Millennium Challenge Corporation roundtable

The Millennium Challenge Corporation was kind enough to include me this morning in a roundtable discussion on the President’s new global development policy with around a dozen bloggers and Sheila Herrling, Vice President of Policy and Evaluation and Charles Cooper, Vice President of Congressional and Public Affairs.

It was fun for me as someone outside of Washington blogging as a matter of personal interest in the issues I write about to have a place at this table and I certainly learned a good bit about what the administration is getting at with their approach, as well as getting some insight into what some of the “thought leaders” and groups are interested in. Hopefully I contributed to the overall dialogue.

Well worth a vacation morning in Washington. I’ll hope to follow up with some of the other participants and read up a bit and have more on this event over the weekend, but in the meantime, I wanted to make sure to post a public thanks to everyone at MCC who made this available.

“A New Branch of Government on the Gulf”

Since the BP Oil Spill is front page news in Africa, I thought it was time for the AfriCommons Blog to share just a bit of perspective from right here in Katrina-BP Spill Country.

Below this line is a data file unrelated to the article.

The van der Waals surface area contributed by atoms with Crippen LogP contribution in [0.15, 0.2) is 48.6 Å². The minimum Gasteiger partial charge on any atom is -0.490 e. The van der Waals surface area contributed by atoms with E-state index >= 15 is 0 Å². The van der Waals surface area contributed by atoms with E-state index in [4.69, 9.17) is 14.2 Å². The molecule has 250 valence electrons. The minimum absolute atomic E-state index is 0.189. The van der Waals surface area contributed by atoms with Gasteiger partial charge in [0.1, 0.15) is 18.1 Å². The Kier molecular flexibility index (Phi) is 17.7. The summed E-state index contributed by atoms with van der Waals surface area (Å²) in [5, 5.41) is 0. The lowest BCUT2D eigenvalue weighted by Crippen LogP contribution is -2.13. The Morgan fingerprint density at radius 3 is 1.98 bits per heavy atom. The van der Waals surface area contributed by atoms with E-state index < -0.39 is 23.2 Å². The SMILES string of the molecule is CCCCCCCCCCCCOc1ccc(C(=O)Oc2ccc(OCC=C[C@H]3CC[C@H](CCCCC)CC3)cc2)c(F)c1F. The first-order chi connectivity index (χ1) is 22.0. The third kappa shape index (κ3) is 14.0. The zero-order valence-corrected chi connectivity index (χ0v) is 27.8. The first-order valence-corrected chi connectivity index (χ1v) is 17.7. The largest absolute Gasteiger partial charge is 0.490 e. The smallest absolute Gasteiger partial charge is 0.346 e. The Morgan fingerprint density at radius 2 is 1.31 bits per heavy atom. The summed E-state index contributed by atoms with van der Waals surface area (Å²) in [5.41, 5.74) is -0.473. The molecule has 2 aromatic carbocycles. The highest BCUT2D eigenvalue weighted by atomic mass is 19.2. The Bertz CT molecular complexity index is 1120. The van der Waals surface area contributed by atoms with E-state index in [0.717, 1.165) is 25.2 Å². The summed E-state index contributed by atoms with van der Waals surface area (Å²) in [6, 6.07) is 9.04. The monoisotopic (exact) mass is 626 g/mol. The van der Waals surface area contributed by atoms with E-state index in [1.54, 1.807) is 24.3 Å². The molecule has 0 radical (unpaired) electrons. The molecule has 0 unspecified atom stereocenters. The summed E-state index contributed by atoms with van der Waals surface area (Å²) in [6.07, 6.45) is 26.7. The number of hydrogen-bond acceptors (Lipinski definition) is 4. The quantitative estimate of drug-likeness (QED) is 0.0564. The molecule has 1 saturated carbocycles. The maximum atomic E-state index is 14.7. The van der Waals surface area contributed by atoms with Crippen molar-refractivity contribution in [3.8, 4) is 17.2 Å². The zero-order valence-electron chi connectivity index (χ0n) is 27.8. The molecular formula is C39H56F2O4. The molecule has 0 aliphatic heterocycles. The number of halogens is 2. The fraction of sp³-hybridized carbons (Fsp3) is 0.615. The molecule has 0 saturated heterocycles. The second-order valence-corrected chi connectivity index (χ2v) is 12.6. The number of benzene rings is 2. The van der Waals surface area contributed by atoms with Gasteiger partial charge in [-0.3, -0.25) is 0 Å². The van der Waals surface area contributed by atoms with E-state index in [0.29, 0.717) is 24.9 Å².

From the Sun Herald, the Knight Ridder daily in Gulfport-Biloxi here on the Mississippi Gulf Coast:

BILOXI — From all appearances, a new branch of government on the Gulf — BP — continues to dictate the response to what is now the nation’s worst man-made disaster.

Coast leaders accustomed to marshaling resources for disaster response are being told BP will clean up any oil that threatens Mississippi marshlands and beaches. After watching the dismal results in Louisiana, mayors and a Harrison County supervisor told the Sun Herald on Thursday they each have their own plans ready and will step in if oil threatens the shoreline.

“Everything that has been told to us is, ‘BP is responsible. BP is going to clean up. BP is going to do this and BP is going to do that,’ ” Biloxi Mayor A.J. Holloway said. “We are not going to depend on that.”

Holloway, Gulfport Mayor George Schloegel, Ocean Springs Mayor Connie Moran and Harrison County Supervisor Windy Swetman said in a meeting at the Sun Herald that DEQ and DMR have not released their near- and onshore response plans and did not seek input from Coast localities in developing them.

Instead, Coast localities have delved into their own solutions.

“We are used to dealing with disaster,” Moran said. “It’s just hard to sit around and do nothing and wait for BP to come to the rescue. Let’s just say we don’t have a warm and fuzzy feeling about that. . . . .

(emphasis added)

Surely if there was an environmental disaster in Kenya caused by private industry, and the Kenyan government deferred to the very company that caused the disaster to govern the response, the US would offer criticism of the lack of autonomy and responsibility shown by the Kenyan government.